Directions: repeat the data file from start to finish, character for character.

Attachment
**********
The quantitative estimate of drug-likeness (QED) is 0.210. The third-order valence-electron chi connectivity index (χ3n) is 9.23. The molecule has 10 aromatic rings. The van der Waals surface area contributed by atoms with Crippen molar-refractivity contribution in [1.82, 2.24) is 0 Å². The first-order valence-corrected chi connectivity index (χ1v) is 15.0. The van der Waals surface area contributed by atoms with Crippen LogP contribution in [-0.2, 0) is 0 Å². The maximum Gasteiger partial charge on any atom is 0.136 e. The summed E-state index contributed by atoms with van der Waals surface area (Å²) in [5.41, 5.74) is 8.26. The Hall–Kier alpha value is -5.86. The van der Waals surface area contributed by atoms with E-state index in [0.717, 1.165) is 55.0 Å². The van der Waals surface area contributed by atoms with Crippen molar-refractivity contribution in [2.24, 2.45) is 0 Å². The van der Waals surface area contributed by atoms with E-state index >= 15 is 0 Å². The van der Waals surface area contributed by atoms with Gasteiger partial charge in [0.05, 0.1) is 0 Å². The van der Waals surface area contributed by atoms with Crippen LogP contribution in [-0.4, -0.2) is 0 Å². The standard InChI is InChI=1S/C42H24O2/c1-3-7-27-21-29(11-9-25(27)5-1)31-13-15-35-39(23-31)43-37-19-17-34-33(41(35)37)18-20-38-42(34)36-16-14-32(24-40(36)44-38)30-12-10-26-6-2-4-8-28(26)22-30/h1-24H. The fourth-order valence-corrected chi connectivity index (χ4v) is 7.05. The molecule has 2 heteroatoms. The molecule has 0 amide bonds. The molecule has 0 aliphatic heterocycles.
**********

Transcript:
The quantitative estimate of drug-likeness (QED) is 0.210. The third-order valence-electron chi connectivity index (χ3n) is 9.23. The molecule has 10 aromatic rings. The van der Waals surface area contributed by atoms with Crippen molar-refractivity contribution in [1.82, 2.24) is 0 Å². The first-order valence-corrected chi connectivity index (χ1v) is 15.0. The van der Waals surface area contributed by atoms with Crippen LogP contribution in [-0.2, 0) is 0 Å². The maximum Gasteiger partial charge on any atom is 0.136 e. The summed E-state index contributed by atoms with van der Waals surface area (Å²) in [5.41, 5.74) is 8.26. The Hall–Kier alpha value is -5.86. The van der Waals surface area contributed by atoms with E-state index in [0.717, 1.165) is 55.0 Å². The van der Waals surface area contributed by atoms with Crippen molar-refractivity contribution in [2.24, 2.45) is 0 Å². The van der Waals surface area contributed by atoms with E-state index >= 15 is 0 Å². The van der Waals surface area contributed by atoms with Gasteiger partial charge in [0.05, 0.1) is 0 Å². The van der Waals surface area contributed by atoms with Crippen LogP contribution in [-0.4, -0.2) is 0 Å². The standard InChI is InChI=1S/C42H24O2/c1-3-7-27-21-29(11-9-25(27)5-1)31-13-15-35-39(23-31)43-37-19-17-34-33(41(35)37)18-20-38-42(34)36-16-14-32(24-40(36)44-38)30-12-10-26-6-2-4-8-28(26)22-30/h1-24H. The fourth-order valence-corrected chi connectivity index (χ4v) is 7.05. The molecule has 2 heteroatoms. The molecule has 0 amide bonds. The molecule has 0 aliphatic heterocycles.